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Using Negative Experiences to Write

Author: Angelique Caffrey - Updated: 19 September 2012 | commentsComment
 
Creative; Writing; Written; Negative;

“The only cure for grief is action.” – George Henry Lewes

Tragedy like comedy is an expected, though never desired, part of life. Sooner or later, we will all experience events that leave us feeling depressed, depleted, angry, hurt, or dejected. However, many amateur and professional creative writers have learned how to use these negative occurrences constructively.

The next time a grey shadow falls across your world, try using your resultant emotions as springboards for innovative creative writing pieces such as poems, song lyrics, or even short stories. By doing so, you will have the opportunity to reap many benefits, including those listed below:

Literary “Therapy”

Though writing is not a substitute for professional therapy, it can be a critical part of the healing process.

When you’re feeling overwhelmed, turning your powerful emotions into words, images, and plotlines can have an amazing effect on your well-being. Rather than wallowing in your sorrow, you will be conquering it with the written word. What you choose to write does not matter; the simple act of naming your pain can often strengthen your self-confidence and resolve.

Learning More about Yourself

When you allow your negative feelings to flow from your fingertips or pen, you will be releasing a great deal of pent-up emotions. By turning your mind’s jumbled feelings into somewhat more orderly poetry or prose, you will undoubtedly find out more about yourself.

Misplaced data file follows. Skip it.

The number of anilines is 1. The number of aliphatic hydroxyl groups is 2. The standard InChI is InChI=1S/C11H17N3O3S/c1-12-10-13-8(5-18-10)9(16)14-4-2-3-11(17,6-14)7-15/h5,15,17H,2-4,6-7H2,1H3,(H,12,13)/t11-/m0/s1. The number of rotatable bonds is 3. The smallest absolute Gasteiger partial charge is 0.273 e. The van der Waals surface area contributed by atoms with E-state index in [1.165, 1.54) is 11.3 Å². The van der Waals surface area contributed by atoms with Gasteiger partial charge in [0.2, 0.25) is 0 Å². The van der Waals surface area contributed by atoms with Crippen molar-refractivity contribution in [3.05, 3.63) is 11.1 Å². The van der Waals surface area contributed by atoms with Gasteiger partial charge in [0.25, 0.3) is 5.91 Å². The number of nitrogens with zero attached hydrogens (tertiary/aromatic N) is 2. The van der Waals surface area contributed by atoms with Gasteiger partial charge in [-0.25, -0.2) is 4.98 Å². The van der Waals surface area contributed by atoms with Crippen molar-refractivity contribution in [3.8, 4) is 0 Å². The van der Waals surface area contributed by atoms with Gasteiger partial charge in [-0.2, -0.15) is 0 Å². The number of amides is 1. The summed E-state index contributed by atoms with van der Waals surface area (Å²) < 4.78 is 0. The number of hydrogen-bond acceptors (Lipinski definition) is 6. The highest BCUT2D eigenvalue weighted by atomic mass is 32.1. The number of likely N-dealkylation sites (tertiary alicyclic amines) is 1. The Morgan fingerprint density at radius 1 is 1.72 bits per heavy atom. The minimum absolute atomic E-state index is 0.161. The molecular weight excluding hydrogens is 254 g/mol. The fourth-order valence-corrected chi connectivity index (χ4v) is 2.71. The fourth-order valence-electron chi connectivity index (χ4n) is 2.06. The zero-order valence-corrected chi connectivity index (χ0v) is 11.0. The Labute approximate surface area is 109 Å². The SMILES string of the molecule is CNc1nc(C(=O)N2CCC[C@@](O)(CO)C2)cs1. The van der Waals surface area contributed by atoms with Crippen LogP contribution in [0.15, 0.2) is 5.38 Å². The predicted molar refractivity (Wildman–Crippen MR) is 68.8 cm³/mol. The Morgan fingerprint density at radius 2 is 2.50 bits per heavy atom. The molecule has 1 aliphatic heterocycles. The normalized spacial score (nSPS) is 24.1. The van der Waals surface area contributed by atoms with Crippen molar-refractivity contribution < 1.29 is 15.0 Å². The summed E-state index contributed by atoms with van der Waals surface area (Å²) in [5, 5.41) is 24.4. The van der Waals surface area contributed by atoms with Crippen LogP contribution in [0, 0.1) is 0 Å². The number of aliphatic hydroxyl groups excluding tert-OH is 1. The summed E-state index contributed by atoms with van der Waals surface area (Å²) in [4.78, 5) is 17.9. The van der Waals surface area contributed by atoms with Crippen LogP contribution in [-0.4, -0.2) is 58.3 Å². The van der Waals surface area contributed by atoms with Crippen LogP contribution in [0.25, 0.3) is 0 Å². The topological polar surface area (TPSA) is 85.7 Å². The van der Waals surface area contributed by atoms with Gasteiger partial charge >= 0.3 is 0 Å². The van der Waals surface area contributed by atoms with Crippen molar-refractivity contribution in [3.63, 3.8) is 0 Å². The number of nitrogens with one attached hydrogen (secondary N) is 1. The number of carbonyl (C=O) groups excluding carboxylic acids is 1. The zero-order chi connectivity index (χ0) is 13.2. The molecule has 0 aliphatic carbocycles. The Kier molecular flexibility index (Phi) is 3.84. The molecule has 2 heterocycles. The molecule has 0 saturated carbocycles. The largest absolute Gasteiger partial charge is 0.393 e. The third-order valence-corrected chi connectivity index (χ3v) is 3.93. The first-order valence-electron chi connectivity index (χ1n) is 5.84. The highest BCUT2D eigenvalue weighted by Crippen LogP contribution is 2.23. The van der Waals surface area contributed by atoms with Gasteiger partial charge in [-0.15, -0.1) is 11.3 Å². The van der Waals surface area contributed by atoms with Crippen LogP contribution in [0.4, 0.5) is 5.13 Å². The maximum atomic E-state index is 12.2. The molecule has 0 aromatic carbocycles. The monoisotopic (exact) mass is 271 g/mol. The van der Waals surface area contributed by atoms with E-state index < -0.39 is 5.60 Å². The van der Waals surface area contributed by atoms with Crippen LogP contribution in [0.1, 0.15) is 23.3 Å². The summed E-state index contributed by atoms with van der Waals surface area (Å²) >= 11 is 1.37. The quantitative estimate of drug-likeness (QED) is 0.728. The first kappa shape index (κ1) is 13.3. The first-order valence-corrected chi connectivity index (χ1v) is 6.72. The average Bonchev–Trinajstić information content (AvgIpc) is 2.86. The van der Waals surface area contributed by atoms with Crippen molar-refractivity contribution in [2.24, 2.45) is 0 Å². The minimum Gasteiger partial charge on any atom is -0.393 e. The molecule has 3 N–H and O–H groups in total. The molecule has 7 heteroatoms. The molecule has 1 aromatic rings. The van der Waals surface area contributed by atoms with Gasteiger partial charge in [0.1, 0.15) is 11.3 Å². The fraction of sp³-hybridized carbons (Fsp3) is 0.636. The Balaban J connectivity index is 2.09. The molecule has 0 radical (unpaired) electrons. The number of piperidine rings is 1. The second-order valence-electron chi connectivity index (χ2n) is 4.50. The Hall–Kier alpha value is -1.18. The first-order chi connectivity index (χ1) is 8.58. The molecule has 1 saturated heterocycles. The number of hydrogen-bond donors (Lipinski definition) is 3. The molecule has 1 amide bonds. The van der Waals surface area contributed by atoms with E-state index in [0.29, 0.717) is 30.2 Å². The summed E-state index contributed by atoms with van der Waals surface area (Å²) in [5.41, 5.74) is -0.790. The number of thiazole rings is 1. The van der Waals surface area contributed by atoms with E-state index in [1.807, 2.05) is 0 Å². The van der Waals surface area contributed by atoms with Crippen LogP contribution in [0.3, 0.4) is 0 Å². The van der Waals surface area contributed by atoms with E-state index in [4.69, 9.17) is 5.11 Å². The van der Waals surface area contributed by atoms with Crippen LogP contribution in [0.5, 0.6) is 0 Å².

Many times, writers have epiphanies when they allow themselves to freely express their innermost thoughts, desires, and passions. You may just come to eventually view your tragic experience as the catalyst for a critical self-improvement or life-altering revelation.

Helping Others

If you choose to put your “negative experience”-inspired works on a blog or in some other format for many people to read, the resulting feedback might surprise you. It’s not unusual for individuals to be highly moved by others’ similar experiences, such as the loss of a child or a particularly nasty divorce.

As the saying goes, there is “strength in numbers”, so when others recognise that you have shared the same pain as they, it can result in a catharsis for both of you. Hence, by writing about a difficult event you’ve managed to muddle through, you may be able to lend a helping hand to someone who can relate to your story.

Self-Confidence

After you’ve gotten past your difficult period during which time you were able to write through grief, disappointment, or heartbreak, you’ll most likely come to realise that you are a stronger, more confident individual. This renewed sense of purpose can only benefit you when trying to publish your works, as you’ll be more motivated to achieve your writing goals, whether lofty or modest.

You’ll also be more apt to adeptly and swiftly deal with your next difficult phase by immediately turning to your creative writings for solace and comfort. Even if you never allow another human to read these deeply personal pieces, they can still be of tremendous value, if only as a means of freeing your soul.

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